Presents profiles of a variety of American women conservationists, including Mary Austin, Marjory Stoneman, Rachel Carson, and Helen Nearing.
The Road to the Spring is the first book publication of Mary Austin’s (1868–1934) poems. Best known for her prose book The Land of Little Rain (1903), Austin was in fact a poet from the beginning of her career to the end, even though she never published a volume dedicated to her own original poetry. Instead, Austin’s work came to light in collections of poetry and in prestigious journals such as Poetry, the Nation, the Forum, Harper’s, and Saturday Review of Literature, among many others. The Road to the Spring contains more than 200 poems, most of which can only be found in out-of-print books, magazines, and periodicals, and her unpublished manuscripts archived at the Huntington Library. This singular publication includes her original work, poems she claimed to have written with her grammar school pupils at the end of the nineteenth century, and her translations and "re-expressions" of Native American songs, which often diverge greatly from any other known sources. Warren includes an introduction, laying out Austin’s place in American literature and situating her writings in feminist, environmentalist, regionalist, and Native American contexts. He also includes notes for those new to Austin’s work, glossing Native terms, geographical names, and the ethnological sources of the Native songs she re-creates.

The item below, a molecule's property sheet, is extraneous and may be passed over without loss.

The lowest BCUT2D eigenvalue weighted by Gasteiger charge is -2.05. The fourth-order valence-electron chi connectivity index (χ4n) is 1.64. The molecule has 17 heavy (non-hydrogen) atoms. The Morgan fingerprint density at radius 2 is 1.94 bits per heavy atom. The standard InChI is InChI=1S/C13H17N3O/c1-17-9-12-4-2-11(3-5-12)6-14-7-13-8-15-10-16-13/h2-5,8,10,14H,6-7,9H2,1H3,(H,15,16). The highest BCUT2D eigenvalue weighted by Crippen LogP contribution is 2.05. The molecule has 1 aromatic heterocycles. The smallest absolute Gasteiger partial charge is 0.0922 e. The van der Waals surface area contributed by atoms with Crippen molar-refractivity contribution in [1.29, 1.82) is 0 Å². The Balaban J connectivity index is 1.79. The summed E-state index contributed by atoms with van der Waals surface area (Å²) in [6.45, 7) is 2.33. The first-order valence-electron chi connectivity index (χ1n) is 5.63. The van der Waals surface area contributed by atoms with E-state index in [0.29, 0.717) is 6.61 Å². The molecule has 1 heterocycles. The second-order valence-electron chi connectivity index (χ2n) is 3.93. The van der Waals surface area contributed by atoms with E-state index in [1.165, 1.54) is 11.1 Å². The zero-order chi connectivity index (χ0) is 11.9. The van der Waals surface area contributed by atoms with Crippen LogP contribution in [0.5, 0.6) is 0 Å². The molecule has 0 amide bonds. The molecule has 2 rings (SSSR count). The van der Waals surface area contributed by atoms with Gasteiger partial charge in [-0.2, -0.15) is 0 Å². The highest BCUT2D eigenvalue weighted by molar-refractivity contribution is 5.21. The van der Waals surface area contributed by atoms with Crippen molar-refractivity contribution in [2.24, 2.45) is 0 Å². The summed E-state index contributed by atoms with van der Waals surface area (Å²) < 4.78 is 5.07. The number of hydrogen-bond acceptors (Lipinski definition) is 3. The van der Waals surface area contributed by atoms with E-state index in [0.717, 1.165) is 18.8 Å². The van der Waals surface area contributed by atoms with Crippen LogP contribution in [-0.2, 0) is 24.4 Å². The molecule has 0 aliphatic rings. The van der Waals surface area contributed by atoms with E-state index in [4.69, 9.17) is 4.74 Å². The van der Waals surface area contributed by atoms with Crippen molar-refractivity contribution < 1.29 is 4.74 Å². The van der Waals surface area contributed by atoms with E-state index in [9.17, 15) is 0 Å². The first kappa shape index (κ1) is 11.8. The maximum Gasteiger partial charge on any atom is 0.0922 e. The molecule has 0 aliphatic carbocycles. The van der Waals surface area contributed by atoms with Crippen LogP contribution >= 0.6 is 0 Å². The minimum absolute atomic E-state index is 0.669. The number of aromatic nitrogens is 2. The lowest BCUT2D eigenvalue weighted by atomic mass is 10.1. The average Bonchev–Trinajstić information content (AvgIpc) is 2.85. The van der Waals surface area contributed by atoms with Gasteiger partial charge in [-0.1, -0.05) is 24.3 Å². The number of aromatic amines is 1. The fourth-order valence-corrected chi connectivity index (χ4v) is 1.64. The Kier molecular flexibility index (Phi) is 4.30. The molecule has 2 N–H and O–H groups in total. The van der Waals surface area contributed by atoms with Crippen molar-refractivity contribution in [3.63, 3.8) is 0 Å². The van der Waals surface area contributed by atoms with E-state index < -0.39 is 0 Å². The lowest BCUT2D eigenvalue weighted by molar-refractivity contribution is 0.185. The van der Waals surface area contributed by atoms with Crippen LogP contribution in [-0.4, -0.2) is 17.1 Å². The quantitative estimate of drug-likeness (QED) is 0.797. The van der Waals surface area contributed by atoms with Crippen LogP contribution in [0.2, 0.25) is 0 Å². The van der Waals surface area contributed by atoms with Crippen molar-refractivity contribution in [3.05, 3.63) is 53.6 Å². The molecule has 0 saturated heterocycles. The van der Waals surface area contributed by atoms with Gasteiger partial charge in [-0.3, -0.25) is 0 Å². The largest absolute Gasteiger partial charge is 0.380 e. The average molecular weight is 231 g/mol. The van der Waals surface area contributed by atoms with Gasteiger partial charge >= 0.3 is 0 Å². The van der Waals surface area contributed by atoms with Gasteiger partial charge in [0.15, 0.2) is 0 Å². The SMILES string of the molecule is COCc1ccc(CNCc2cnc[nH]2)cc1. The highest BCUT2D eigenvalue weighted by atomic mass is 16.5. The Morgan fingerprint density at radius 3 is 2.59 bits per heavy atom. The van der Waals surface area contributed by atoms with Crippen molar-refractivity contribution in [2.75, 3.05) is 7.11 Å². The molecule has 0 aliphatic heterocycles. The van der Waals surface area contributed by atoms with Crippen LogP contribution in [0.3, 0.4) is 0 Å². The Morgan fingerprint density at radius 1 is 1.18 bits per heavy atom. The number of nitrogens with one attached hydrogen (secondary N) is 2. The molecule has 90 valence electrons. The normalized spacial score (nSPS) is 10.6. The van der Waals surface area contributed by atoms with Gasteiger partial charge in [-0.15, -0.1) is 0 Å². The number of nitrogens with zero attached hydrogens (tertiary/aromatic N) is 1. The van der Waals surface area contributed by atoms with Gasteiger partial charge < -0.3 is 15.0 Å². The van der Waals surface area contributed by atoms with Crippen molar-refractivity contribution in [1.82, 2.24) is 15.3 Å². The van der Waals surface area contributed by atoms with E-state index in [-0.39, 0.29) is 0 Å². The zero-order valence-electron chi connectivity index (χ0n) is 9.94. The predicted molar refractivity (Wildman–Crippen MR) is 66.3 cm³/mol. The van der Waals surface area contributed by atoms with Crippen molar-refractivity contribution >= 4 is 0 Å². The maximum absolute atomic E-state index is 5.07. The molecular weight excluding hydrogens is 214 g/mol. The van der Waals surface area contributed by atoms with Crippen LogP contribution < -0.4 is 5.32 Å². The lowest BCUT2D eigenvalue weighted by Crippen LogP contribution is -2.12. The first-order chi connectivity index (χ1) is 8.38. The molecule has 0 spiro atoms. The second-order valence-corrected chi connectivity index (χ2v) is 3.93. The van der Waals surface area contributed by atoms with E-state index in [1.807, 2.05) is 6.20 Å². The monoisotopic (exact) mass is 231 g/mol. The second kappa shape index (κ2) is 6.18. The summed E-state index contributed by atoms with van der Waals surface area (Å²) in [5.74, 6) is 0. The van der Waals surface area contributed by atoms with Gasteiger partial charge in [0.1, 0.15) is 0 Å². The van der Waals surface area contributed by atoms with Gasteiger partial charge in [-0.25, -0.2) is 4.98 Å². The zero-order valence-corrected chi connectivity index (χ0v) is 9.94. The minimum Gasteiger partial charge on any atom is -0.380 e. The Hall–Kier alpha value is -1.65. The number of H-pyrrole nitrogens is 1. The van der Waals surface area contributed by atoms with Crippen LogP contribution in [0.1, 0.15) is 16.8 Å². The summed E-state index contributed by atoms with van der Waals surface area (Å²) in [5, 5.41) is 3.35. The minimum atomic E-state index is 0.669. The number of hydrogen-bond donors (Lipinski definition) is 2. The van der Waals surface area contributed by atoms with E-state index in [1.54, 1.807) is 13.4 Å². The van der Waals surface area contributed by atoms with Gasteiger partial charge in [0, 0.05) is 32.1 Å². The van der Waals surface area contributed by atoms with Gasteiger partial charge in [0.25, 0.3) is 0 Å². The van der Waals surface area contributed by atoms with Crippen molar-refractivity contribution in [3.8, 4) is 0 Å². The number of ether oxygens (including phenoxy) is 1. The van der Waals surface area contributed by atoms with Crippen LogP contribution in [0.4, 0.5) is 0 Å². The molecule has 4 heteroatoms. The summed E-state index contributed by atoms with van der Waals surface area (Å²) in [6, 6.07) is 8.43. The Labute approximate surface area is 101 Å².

First published in 1978, Silences single-handedly revolutionized the literary canon. In this classic work, now back in print, Olsen broke open the study of literature and discovered a lost continentthe writing of women and working-class people. From the excavated testimony of authors letters and diaries we learn the many ways the creative spirit, especially in those disadvantaged by gender, class and race, can be silenced. Olsen recounts the torments of Melville, the crushing weight of criticism on Thomas Hardy, the shame that brought Willa Cather to a dead halt, and struggles of Virginia Woolf, Olsens heroine and greatest exemplar of a writer who confronted the forces that would silence her. This 25th-anniversary edition includes Olsens now infamous reading lists of forgotten authors and a new introduction and author preface.